Bioanalysis Zone

Strategies to address drug interaction potential for antibody-drug conjugates in clinical development

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Antibody–drug conjugates (ADCs) are a unique class of therapeutic proteins with both small and large molecular components. In vivo, ADCs are processed to multiple clinically relevant analytes, each with distinct PK properties. This increases the complexity for ADC drug interaction (DI) assessment. Furthermore, given the usually narrow therapeutic range for ADCs, a thorough risk assessment is essential to establish benefit/risk for patients. Therefore, an early understanding of the ADC catabolism and elimination pathways and cytochrome P450 reaction phenotyping, cytochrome P450 inhibition and induction potential, transporter interaction and inhibition potential for the cytotoxic drug catabolites assessed by in vitro and preclinical studies is essential. This information would be integrated with the clinical PK and PD properties of the ADC-related analytes for a theoretical risk assessment of ADC DI in combination therapy. ADC DI assessment in clinical studies will further support the theoretical risk assessment and the conclusions for the labeling statement.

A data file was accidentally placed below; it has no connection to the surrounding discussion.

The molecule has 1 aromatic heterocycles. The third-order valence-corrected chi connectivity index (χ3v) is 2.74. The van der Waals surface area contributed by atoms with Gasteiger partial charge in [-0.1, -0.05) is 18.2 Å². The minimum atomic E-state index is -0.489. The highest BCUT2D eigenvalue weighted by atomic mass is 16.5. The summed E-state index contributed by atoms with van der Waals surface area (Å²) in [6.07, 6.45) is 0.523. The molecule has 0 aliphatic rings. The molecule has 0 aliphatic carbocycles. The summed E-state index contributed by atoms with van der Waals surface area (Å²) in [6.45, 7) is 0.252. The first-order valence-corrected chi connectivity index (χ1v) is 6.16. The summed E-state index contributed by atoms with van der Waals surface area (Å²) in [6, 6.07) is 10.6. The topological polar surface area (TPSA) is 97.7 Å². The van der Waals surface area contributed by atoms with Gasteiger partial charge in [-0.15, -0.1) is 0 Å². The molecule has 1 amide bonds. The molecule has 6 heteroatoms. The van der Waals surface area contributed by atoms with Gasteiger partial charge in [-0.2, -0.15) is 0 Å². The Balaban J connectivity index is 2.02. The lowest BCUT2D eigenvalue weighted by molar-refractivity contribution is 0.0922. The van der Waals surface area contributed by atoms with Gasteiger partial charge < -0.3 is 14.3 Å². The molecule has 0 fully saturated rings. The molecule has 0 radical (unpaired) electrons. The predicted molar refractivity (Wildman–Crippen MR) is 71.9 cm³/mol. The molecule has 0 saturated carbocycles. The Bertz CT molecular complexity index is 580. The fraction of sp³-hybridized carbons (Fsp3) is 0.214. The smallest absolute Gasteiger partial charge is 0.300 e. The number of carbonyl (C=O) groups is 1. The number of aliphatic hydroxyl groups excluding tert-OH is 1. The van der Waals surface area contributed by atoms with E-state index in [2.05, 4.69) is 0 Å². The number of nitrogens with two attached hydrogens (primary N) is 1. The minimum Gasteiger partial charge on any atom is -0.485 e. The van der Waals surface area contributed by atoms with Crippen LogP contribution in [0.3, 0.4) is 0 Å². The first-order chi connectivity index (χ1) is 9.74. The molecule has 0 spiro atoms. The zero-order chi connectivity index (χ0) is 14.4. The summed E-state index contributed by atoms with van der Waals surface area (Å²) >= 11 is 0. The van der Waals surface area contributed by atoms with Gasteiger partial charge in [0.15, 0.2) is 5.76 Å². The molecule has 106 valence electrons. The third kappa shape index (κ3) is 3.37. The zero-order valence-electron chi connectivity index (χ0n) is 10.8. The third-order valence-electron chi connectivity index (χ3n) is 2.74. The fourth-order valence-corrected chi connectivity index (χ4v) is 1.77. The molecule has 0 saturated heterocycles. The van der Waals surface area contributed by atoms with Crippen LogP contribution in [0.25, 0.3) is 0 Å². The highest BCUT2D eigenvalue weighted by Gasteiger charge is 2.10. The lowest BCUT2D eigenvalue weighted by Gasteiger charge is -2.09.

Presently, there is no comprehensive review to assist in determining the best risk assessment strategy to evaluate the antibody–drug conjugate (ADC)-drug interaction (DI) potential when an ADC is given in combination with other drugs. We therefore summarized an ADC DI risk assessment strategy based on the current knowledge in this field to help provide guidance in this area.

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